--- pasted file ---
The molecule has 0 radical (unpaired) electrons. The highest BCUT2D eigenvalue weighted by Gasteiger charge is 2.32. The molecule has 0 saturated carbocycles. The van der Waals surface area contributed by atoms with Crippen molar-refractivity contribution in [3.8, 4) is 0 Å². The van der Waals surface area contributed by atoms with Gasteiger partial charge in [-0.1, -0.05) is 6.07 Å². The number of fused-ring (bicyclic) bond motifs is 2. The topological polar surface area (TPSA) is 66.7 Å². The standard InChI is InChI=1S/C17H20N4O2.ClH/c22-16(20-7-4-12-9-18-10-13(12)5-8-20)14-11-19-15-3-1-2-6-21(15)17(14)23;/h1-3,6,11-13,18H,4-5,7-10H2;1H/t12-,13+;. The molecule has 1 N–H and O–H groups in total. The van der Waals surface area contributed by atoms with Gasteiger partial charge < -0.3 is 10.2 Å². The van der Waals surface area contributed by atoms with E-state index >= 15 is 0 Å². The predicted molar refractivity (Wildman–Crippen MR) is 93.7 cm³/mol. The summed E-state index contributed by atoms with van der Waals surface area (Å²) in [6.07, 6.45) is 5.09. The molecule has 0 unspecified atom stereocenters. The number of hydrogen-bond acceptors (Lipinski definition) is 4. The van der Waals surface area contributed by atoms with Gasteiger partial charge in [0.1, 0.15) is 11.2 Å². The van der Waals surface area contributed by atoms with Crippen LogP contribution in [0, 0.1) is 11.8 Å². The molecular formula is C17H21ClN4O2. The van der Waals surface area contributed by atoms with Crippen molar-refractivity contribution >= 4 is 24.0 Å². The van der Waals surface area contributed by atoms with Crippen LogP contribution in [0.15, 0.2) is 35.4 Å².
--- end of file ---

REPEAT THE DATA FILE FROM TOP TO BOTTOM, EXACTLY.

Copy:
The molecule has 0 radical (unpaired) electrons. The highest BCUT2D eigenvalue weighted by Gasteiger charge is 2.32. The molecule has 0 saturated carbocycles. The van der Waals surface area contributed by atoms with Crippen molar-refractivity contribution in [3.8, 4) is 0 Å². The van der Waals surface area contributed by atoms with Gasteiger partial charge in [-0.1, -0.05) is 6.07 Å². The number of fused-ring (bicyclic) bond motifs is 2. The topological polar surface area (TPSA) is 66.7 Å². The standard InChI is InChI=1S/C17H20N4O2.ClH/c22-16(20-7-4-12-9-18-10-13(12)5-8-20)14-11-19-15-3-1-2-6-21(15)17(14)23;/h1-3,6,11-13,18H,4-5,7-10H2;1H/t12-,13+;. The molecule has 1 N–H and O–H groups in total. The van der Waals surface area contributed by atoms with Gasteiger partial charge < -0.3 is 10.2 Å². The van der Waals surface area contributed by atoms with E-state index >= 15 is 0 Å². The predicted molar refractivity (Wildman–Crippen MR) is 93.7 cm³/mol. The summed E-state index contributed by atoms with van der Waals surface area (Å²) in [6.07, 6.45) is 5.09. The molecule has 0 unspecified atom stereocenters. The number of hydrogen-bond acceptors (Lipinski definition) is 4. The van der Waals surface area contributed by atoms with Gasteiger partial charge in [0.1, 0.15) is 11.2 Å². The van der Waals surface area contributed by atoms with Crippen LogP contribution in [0, 0.1) is 11.8 Å². The molecular formula is C17H21ClN4O2. The van der Waals surface area contributed by atoms with Crippen molar-refractivity contribution >= 4 is 24.0 Å². The van der Waals surface area contributed by atoms with Crippen LogP contribution in [0.15, 0.2) is 35.4 Å².